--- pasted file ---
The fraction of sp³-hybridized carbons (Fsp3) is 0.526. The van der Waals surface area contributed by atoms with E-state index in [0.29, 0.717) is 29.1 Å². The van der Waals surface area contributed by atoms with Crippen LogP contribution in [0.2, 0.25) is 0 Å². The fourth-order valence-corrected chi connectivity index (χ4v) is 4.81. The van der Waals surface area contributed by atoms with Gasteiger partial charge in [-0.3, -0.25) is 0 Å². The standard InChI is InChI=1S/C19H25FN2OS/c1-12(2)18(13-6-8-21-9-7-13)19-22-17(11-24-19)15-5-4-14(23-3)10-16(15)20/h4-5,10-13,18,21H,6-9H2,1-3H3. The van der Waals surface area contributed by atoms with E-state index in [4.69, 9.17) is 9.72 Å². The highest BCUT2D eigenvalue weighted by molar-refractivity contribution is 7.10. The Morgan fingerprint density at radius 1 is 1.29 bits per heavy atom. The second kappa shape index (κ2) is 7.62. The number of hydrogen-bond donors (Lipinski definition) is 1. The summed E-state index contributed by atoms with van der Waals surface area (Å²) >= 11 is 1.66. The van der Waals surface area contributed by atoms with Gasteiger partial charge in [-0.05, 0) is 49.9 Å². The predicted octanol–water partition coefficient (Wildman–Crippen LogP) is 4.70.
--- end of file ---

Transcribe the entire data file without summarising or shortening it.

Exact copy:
The fraction of sp³-hybridized carbons (Fsp3) is 0.526. The van der Waals surface area contributed by atoms with E-state index in [0.29, 0.717) is 29.1 Å². The van der Waals surface area contributed by atoms with Crippen LogP contribution in [0.2, 0.25) is 0 Å². The fourth-order valence-corrected chi connectivity index (χ4v) is 4.81. The van der Waals surface area contributed by atoms with Gasteiger partial charge in [-0.3, -0.25) is 0 Å². The standard InChI is InChI=1S/C19H25FN2OS/c1-12(2)18(13-6-8-21-9-7-13)19-22-17(11-24-19)15-5-4-14(23-3)10-16(15)20/h4-5,10-13,18,21H,6-9H2,1-3H3. The van der Waals surface area contributed by atoms with E-state index in [4.69, 9.17) is 9.72 Å². The highest BCUT2D eigenvalue weighted by molar-refractivity contribution is 7.10. The Morgan fingerprint density at radius 1 is 1.29 bits per heavy atom. The second kappa shape index (κ2) is 7.62. The number of hydrogen-bond donors (Lipinski definition) is 1. The summed E-state index contributed by atoms with van der Waals surface area (Å²) >= 11 is 1.66. The van der Waals surface area contributed by atoms with Gasteiger partial charge in [-0.05, 0) is 49.9 Å². The predicted octanol–water partition coefficient (Wildman–Crippen LogP) is 4.70.